Starting a new relationship is filled with excitement. However, for many survivors sharing your history can also bring anxiety. We've all been there.
You fear what the person will say, what he or she may feel, and often wonder "where do I even begin". Terri Coles of The Huffington Post Canada, wrote a piece giving top tips on a daunting task we all experience. On one hand, in the age of #metoo there is comfort in knowing you aren't alone. Regardless, it's still quite terrifying!
Three pieces of Terri's advice we found most helpful were, 1) Bring it up early, 2) Be specific about those triggers, and 3) Get support as needed. We all need support. We all need someone to talk to, and finding methods to heal. Whether it's a teacher, therapist, friend, family member, fitness class - whatever works for you, do that. Bringing it up early allows you to start your relationship on solid foundations. Being assaulted does not define you, but it does play a role in your relationships. Especially sexual relationships. Letting your partner know early shows you from the beginning if this individual will be supportive of you and if he or she is a suitable fit. Triggers are a very important topic to discuss with your new partner. Waiting until after hearing his or her reaction, and if supportive, share more about what you find triggering - especially sexually. This prevents trauma from your past entering your new relationship, and creates a safe space for you.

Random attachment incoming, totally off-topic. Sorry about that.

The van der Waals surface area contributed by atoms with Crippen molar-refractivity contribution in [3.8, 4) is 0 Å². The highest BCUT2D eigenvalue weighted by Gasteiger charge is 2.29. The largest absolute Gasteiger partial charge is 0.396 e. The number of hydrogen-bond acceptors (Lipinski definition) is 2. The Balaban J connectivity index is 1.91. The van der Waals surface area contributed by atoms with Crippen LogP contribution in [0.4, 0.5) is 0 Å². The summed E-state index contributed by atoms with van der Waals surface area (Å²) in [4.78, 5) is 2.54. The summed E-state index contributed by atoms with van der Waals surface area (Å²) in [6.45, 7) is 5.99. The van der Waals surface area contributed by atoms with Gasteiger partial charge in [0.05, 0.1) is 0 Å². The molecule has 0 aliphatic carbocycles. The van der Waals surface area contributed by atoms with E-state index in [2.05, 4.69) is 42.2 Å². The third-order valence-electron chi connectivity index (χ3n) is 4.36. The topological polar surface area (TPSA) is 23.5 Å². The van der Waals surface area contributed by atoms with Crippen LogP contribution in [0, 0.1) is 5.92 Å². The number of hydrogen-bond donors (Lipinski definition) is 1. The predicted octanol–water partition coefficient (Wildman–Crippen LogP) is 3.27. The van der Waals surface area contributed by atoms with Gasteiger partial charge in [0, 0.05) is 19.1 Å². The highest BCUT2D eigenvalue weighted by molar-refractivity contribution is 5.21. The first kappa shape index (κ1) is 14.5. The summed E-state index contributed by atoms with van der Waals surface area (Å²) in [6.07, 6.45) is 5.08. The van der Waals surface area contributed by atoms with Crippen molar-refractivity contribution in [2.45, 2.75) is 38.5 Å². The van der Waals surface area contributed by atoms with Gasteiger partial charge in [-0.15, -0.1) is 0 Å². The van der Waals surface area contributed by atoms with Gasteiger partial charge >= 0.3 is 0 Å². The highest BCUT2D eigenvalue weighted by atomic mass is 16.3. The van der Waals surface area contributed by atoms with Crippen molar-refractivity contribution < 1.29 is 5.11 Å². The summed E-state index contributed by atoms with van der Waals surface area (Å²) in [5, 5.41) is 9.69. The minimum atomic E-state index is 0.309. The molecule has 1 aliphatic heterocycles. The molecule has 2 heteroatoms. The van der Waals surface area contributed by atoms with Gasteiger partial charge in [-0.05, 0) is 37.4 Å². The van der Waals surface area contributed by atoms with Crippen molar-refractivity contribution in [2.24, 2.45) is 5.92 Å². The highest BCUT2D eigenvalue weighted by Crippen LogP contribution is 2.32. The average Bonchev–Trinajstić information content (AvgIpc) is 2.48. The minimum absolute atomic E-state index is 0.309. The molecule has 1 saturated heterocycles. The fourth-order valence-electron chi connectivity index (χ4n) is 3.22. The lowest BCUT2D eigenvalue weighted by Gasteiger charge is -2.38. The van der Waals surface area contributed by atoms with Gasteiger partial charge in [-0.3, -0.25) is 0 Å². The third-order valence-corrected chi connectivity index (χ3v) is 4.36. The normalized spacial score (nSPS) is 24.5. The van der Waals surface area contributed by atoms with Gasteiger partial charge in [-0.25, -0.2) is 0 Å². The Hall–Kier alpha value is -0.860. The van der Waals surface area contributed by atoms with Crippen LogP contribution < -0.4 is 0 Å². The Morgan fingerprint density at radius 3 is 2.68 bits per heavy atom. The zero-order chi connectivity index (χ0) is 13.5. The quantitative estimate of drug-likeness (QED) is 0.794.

However, or whenever, you choose to discuss the topic, know that you are never alone. It's never too late to begin again.
Written by Jacqueline Villeneuve